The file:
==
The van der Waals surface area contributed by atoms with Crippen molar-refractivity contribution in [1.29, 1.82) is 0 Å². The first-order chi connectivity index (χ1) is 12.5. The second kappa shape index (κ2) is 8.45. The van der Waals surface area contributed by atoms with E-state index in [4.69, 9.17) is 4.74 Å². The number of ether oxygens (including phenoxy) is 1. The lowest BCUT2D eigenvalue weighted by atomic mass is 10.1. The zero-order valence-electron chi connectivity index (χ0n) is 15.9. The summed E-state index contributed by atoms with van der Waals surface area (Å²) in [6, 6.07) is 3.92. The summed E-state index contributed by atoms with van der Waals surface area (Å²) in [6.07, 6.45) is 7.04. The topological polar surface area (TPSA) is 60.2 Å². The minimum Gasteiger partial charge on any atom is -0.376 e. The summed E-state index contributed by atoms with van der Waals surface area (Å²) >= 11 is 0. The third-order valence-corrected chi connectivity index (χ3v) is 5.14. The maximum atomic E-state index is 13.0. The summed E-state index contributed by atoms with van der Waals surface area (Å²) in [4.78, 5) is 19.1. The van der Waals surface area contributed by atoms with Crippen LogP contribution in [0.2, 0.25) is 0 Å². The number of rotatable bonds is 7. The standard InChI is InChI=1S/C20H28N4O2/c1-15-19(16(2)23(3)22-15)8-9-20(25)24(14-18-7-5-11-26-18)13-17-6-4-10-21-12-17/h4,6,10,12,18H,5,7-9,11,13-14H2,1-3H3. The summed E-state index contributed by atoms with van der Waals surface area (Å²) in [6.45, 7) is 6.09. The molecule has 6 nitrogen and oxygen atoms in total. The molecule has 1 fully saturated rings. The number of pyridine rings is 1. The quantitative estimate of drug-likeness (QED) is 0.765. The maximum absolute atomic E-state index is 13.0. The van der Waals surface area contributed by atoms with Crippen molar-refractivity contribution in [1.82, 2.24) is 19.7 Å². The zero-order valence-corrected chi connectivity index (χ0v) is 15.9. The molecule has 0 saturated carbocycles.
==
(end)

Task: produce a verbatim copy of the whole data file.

The van der Waals surface area contributed by atoms with Crippen molar-refractivity contribution in [1.29, 1.82) is 0 Å². The first-order chi connectivity index (χ1) is 12.5. The second kappa shape index (κ2) is 8.45. The van der Waals surface area contributed by atoms with E-state index in [4.69, 9.17) is 4.74 Å². The number of ether oxygens (including phenoxy) is 1. The lowest BCUT2D eigenvalue weighted by atomic mass is 10.1. The zero-order valence-electron chi connectivity index (χ0n) is 15.9. The summed E-state index contributed by atoms with van der Waals surface area (Å²) in [6, 6.07) is 3.92. The summed E-state index contributed by atoms with van der Waals surface area (Å²) in [6.07, 6.45) is 7.04. The topological polar surface area (TPSA) is 60.2 Å². The minimum Gasteiger partial charge on any atom is -0.376 e. The summed E-state index contributed by atoms with van der Waals surface area (Å²) >= 11 is 0. The third-order valence-corrected chi connectivity index (χ3v) is 5.14. The maximum atomic E-state index is 13.0. The summed E-state index contributed by atoms with van der Waals surface area (Å²) in [4.78, 5) is 19.1. The van der Waals surface area contributed by atoms with Crippen LogP contribution in [0.2, 0.25) is 0 Å². The number of rotatable bonds is 7. The standard InChI is InChI=1S/C20H28N4O2/c1-15-19(16(2)23(3)22-15)8-9-20(25)24(14-18-7-5-11-26-18)13-17-6-4-10-21-12-17/h4,6,10,12,18H,5,7-9,11,13-14H2,1-3H3. The summed E-state index contributed by atoms with van der Waals surface area (Å²) in [6.45, 7) is 6.09. The molecule has 6 nitrogen and oxygen atoms in total. The molecule has 1 fully saturated rings. The number of pyridine rings is 1. The quantitative estimate of drug-likeness (QED) is 0.765. The maximum absolute atomic E-state index is 13.0. The van der Waals surface area contributed by atoms with Crippen molar-refractivity contribution in [1.82, 2.24) is 19.7 Å². The zero-order valence-corrected chi connectivity index (χ0v) is 15.9. The molecule has 0 saturated carbocycles.